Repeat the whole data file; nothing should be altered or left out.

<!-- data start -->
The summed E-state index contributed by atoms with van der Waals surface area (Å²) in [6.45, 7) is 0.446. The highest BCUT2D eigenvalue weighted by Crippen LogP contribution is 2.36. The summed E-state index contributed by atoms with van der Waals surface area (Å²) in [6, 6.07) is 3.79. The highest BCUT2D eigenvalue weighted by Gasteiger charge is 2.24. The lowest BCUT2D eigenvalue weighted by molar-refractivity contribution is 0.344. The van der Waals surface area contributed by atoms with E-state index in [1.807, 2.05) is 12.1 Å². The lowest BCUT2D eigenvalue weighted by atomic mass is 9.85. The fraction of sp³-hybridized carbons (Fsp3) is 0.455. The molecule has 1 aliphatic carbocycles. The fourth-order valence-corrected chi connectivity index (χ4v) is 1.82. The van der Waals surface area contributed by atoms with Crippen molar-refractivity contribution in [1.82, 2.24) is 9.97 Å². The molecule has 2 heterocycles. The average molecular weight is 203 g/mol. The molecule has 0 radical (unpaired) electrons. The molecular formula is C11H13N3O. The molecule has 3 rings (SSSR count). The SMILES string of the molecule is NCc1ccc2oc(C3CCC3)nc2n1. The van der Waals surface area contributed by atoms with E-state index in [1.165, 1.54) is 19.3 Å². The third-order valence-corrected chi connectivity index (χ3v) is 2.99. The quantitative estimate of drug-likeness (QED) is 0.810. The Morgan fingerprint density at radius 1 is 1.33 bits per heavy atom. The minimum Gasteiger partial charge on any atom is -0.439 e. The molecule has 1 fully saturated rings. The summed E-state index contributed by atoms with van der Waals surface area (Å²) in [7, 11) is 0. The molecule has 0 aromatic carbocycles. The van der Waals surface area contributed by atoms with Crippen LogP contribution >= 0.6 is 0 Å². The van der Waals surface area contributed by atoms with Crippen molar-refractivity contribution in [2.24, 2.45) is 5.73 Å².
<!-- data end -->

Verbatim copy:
The summed E-state index contributed by atoms with van der Waals surface area (Å²) in [6.45, 7) is 0.446. The highest BCUT2D eigenvalue weighted by Crippen LogP contribution is 2.36. The summed E-state index contributed by atoms with van der Waals surface area (Å²) in [6, 6.07) is 3.79. The highest BCUT2D eigenvalue weighted by Gasteiger charge is 2.24. The lowest BCUT2D eigenvalue weighted by molar-refractivity contribution is 0.344. The van der Waals surface area contributed by atoms with E-state index in [1.807, 2.05) is 12.1 Å². The lowest BCUT2D eigenvalue weighted by atomic mass is 9.85. The fraction of sp³-hybridized carbons (Fsp3) is 0.455. The molecule has 1 aliphatic carbocycles. The fourth-order valence-corrected chi connectivity index (χ4v) is 1.82. The van der Waals surface area contributed by atoms with Crippen molar-refractivity contribution in [1.82, 2.24) is 9.97 Å². The molecule has 2 heterocycles. The average molecular weight is 203 g/mol. The molecule has 0 radical (unpaired) electrons. The molecular formula is C11H13N3O. The molecule has 3 rings (SSSR count). The SMILES string of the molecule is NCc1ccc2oc(C3CCC3)nc2n1. The van der Waals surface area contributed by atoms with E-state index in [1.165, 1.54) is 19.3 Å². The third-order valence-corrected chi connectivity index (χ3v) is 2.99. The quantitative estimate of drug-likeness (QED) is 0.810. The Morgan fingerprint density at radius 1 is 1.33 bits per heavy atom. The minimum Gasteiger partial charge on any atom is -0.439 e. The molecule has 1 fully saturated rings. The summed E-state index contributed by atoms with van der Waals surface area (Å²) in [7, 11) is 0. The molecule has 0 aromatic carbocycles. The van der Waals surface area contributed by atoms with Crippen LogP contribution >= 0.6 is 0 Å². The van der Waals surface area contributed by atoms with Crippen molar-refractivity contribution in [2.24, 2.45) is 5.73 Å².